The problem of limited or inaccurate conceptions of public relations is compounded by the negative use of the term itself, as in the Instagram example, and by negative comments about PR. Henderson’s (1998) research found that in only about 7 percent of the articles could the references to PR be considered “positive.” Spicer (1993) found the majority (83 percent) of references to public relations in print media were negative.

Scrimger and Richards (2003) explored Canadian journalists’ uses of  metaphors of violent conflict to describe communication between organizations and the public. They examined articles where journalists used the term “public relations battle” or “public relations war.” They found these phrases were invoked even though the reality of the situa­ tion often did not justify the use of inflammatory metaphors. In more than one­half of the cases (55 percent), the terms were used in the first paragraph of the story. In all cases the choice of word was the journal­ ists’; no sources were directly quoted as using either of the two phrases. Thus, their research demonstrates that journalists are prone to frame situations as “violent confrontations” (PR wars or battles) in spite of the fact that the participants do not describe their situations in this way. The media coverage offered a conflict frame even though there could be areas of consensus or agreement between the parties. These types of portrayals could lead the public to misperceive typical PR practices as involving disputes rather than collaboration. Research consistently demonstrates a negative portrayal of public relations and/or use of the term in the media. Media treatment of public relations is an indirect form of criticism. Others have been more direct in their disdain for public relations.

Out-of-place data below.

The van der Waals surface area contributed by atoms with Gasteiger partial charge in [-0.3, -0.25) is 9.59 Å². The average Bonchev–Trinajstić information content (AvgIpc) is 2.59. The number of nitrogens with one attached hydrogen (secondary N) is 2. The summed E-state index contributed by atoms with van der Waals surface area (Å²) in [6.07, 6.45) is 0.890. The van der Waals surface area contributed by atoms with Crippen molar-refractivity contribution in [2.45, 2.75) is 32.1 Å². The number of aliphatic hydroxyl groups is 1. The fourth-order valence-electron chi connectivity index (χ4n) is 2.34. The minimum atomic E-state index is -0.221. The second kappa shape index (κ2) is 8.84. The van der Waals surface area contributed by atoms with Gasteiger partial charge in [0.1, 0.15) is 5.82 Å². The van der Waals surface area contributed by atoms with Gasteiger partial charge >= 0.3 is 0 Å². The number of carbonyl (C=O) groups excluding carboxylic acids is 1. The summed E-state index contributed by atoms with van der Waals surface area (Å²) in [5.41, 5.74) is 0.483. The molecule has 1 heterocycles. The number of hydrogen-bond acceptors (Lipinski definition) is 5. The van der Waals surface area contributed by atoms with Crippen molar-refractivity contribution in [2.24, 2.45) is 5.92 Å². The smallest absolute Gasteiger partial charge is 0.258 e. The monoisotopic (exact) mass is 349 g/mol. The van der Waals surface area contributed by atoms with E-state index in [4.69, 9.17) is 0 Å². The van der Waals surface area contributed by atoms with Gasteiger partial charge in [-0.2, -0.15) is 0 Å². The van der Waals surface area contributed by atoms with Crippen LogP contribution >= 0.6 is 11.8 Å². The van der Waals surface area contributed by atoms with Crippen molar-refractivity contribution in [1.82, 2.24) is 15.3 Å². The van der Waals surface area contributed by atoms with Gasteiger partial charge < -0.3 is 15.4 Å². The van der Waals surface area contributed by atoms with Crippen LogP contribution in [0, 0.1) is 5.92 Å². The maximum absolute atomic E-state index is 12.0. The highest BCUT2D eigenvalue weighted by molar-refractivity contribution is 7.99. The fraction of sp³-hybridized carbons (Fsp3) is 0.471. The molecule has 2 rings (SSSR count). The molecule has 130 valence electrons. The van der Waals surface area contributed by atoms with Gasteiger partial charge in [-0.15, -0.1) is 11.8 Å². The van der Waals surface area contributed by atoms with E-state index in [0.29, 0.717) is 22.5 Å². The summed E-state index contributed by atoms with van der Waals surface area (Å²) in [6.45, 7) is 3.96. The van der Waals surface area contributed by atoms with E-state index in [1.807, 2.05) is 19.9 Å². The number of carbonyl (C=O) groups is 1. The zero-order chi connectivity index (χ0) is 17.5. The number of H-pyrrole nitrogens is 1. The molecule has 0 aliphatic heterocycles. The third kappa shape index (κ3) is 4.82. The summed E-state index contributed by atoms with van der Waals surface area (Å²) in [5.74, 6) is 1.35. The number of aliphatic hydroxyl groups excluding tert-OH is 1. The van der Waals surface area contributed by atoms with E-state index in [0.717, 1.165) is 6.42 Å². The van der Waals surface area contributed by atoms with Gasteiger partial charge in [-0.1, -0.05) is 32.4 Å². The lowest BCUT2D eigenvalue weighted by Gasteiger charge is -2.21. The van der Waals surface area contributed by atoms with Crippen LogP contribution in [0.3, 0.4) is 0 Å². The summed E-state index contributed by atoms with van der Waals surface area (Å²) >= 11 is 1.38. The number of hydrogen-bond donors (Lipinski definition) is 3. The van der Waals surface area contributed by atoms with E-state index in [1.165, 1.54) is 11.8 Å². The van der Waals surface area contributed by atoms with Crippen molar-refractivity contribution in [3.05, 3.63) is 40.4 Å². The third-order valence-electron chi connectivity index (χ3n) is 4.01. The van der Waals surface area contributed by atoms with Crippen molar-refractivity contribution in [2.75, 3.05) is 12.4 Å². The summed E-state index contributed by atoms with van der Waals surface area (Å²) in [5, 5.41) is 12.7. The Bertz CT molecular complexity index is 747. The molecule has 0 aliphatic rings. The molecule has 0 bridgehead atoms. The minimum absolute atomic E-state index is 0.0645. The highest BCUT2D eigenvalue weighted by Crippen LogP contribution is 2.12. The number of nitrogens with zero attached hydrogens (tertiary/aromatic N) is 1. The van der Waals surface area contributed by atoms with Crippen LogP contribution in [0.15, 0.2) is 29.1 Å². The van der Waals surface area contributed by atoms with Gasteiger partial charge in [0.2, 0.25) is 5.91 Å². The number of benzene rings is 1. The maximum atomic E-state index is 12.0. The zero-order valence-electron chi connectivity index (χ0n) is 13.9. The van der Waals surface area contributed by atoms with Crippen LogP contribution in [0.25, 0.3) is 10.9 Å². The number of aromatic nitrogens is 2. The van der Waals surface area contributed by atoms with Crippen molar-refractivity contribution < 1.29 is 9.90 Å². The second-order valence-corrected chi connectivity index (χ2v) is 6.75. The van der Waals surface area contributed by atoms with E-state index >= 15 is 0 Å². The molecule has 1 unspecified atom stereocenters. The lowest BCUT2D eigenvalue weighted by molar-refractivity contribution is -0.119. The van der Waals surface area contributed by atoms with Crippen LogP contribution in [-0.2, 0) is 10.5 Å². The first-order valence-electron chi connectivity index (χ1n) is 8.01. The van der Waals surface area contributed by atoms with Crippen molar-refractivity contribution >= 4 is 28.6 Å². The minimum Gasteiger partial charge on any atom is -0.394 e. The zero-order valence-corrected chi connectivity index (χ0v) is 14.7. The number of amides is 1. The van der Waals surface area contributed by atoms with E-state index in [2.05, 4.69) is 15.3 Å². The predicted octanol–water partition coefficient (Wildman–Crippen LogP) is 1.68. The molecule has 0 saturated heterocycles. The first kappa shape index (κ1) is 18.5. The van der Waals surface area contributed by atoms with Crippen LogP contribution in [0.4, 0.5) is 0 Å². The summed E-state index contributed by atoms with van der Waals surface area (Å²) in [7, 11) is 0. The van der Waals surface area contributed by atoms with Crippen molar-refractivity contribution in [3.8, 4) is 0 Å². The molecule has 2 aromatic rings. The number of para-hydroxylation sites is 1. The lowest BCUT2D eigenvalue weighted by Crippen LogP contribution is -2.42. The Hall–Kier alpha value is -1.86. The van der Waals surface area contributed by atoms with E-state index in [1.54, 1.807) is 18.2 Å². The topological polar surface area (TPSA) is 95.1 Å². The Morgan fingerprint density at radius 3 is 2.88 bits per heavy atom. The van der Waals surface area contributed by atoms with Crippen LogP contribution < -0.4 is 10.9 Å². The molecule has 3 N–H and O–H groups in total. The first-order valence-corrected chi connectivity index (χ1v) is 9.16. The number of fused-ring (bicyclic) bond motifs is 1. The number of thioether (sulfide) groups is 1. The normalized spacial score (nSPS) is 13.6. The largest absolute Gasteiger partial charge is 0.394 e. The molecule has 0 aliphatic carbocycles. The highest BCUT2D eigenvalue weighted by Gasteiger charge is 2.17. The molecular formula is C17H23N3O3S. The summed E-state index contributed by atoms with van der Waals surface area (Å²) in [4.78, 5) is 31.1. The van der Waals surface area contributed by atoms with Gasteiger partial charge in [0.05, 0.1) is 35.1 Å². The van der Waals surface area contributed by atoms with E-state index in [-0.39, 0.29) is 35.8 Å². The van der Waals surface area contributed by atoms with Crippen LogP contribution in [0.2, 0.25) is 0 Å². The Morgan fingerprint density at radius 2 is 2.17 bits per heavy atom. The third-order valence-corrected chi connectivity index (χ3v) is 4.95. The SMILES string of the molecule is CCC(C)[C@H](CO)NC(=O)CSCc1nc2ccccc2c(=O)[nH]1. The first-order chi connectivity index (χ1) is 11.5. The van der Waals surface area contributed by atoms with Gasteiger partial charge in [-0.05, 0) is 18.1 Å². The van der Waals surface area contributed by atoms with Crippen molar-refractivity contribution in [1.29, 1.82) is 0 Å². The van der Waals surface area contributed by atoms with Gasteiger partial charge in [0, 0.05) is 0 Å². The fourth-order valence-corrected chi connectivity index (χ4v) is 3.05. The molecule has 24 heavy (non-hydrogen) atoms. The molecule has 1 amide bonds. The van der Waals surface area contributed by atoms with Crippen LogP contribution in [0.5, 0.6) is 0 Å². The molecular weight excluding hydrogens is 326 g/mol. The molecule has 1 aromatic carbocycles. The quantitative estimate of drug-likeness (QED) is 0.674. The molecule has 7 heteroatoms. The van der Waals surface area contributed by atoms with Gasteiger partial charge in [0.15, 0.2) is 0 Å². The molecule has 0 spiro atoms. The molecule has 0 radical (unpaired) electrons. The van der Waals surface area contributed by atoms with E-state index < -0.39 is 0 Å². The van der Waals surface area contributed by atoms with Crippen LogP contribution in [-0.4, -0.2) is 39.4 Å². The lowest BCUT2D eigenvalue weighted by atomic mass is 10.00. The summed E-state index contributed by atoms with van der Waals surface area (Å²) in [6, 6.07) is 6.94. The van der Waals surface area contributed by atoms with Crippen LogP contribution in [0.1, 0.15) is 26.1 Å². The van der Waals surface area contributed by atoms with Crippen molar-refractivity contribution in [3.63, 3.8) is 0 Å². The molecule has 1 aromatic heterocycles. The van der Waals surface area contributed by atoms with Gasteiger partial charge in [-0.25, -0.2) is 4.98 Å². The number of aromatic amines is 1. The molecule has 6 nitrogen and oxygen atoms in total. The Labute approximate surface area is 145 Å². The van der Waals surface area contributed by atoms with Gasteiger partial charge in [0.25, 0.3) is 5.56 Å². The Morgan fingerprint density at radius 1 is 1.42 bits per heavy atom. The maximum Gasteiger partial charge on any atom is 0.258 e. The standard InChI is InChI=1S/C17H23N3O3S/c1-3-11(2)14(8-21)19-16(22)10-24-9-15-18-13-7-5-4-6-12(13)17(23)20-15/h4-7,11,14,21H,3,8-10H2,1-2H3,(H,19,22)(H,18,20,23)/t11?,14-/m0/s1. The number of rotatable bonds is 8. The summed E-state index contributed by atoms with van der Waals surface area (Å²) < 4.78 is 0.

It’s Not Just PR: Public Relations in Society


Criticisms of Public Relations

It is not difficult to locate critiques of the practice of public relations. Critics of public relations are numerous, vocal, and profess allegiance to a variety of disciplines. Critiques can be found in popular press books and in journalistic discussions of public relations. These sources are now reviewed to understand why public relations is considered by some to be a pariah in society.

Popular press attacks on public relations

Two popular press books stand out for casting a critical eye on the practice of public relations: PR! A Social History of Spin (1996) and Toxic Sludge is Good for You! (1995). Popular press books, in contrast to more academically oriented books, are aimed at a wide, general audience. It is noteworthy that there is little agreement in them on what constitutes public relations. These popular press books reflect an attitude that seemed particularly prevalent in the 1990s, a time that corresponds to the growth of corporate power. An underlying theme in both books mentioned above is that large corporations are dangerous and that public relations is one of the tenta­ cles on this dangerous octopus.

Often popular press books present examples from the history of public relations, select dramatic illustrations to reveal its “unethical nature,” and focus on how contemporary businesses (or governments) use PR to pur­ sue economic objectives at the expense of the public interest. The exam­ ples serve to represent the whole. Synecdoche is used as an argument. If part of what public relations does is bad, then everything public relations does is bad. A part comes to represent the whole.